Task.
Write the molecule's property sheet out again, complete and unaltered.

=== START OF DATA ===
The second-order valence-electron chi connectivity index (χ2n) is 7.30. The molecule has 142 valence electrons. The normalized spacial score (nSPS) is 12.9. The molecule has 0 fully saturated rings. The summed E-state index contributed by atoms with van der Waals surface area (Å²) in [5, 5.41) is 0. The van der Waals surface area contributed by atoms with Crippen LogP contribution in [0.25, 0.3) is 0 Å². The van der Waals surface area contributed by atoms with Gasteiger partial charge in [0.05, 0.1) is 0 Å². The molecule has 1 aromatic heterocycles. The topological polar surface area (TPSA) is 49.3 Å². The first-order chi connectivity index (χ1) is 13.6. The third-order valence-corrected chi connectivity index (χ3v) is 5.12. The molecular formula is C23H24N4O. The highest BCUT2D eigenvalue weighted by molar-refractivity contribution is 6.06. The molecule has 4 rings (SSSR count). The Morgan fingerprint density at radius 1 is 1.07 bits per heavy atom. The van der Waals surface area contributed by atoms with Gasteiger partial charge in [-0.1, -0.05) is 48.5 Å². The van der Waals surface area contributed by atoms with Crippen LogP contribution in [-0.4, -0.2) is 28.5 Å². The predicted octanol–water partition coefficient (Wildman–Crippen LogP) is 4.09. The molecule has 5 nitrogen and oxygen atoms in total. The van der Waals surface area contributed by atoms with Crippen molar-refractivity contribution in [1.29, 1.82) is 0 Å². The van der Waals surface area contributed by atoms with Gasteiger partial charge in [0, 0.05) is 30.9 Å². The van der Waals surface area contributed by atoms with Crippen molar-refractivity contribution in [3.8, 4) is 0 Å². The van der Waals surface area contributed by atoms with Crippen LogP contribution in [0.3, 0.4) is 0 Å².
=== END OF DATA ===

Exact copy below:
The second-order valence-electron chi connectivity index (χ2n) is 7.30. The molecule has 142 valence electrons. The normalized spacial score (nSPS) is 12.9. The molecule has 0 fully saturated rings. The summed E-state index contributed by atoms with van der Waals surface area (Å²) in [5, 5.41) is 0. The van der Waals surface area contributed by atoms with Crippen LogP contribution in [0.25, 0.3) is 0 Å². The van der Waals surface area contributed by atoms with Gasteiger partial charge in [0.05, 0.1) is 0 Å². The molecule has 1 aromatic heterocycles. The topological polar surface area (TPSA) is 49.3 Å². The first-order chi connectivity index (χ1) is 13.6. The third-order valence-corrected chi connectivity index (χ3v) is 5.12. The molecular formula is C23H24N4O. The highest BCUT2D eigenvalue weighted by molar-refractivity contribution is 6.06. The molecule has 4 rings (SSSR count). The Morgan fingerprint density at radius 1 is 1.07 bits per heavy atom. The van der Waals surface area contributed by atoms with Gasteiger partial charge in [-0.1, -0.05) is 48.5 Å². The van der Waals surface area contributed by atoms with Crippen LogP contribution in [-0.4, -0.2) is 28.5 Å². The predicted octanol–water partition coefficient (Wildman–Crippen LogP) is 4.09. The molecule has 5 nitrogen and oxygen atoms in total. The van der Waals surface area contributed by atoms with Crippen molar-refractivity contribution in [1.29, 1.82) is 0 Å². The van der Waals surface area contributed by atoms with Gasteiger partial charge in [0, 0.05) is 30.9 Å². The van der Waals surface area contributed by atoms with Crippen molar-refractivity contribution in [3.8, 4) is 0 Å². The van der Waals surface area contributed by atoms with Crippen LogP contribution in [0.3, 0.4) is 0 Å².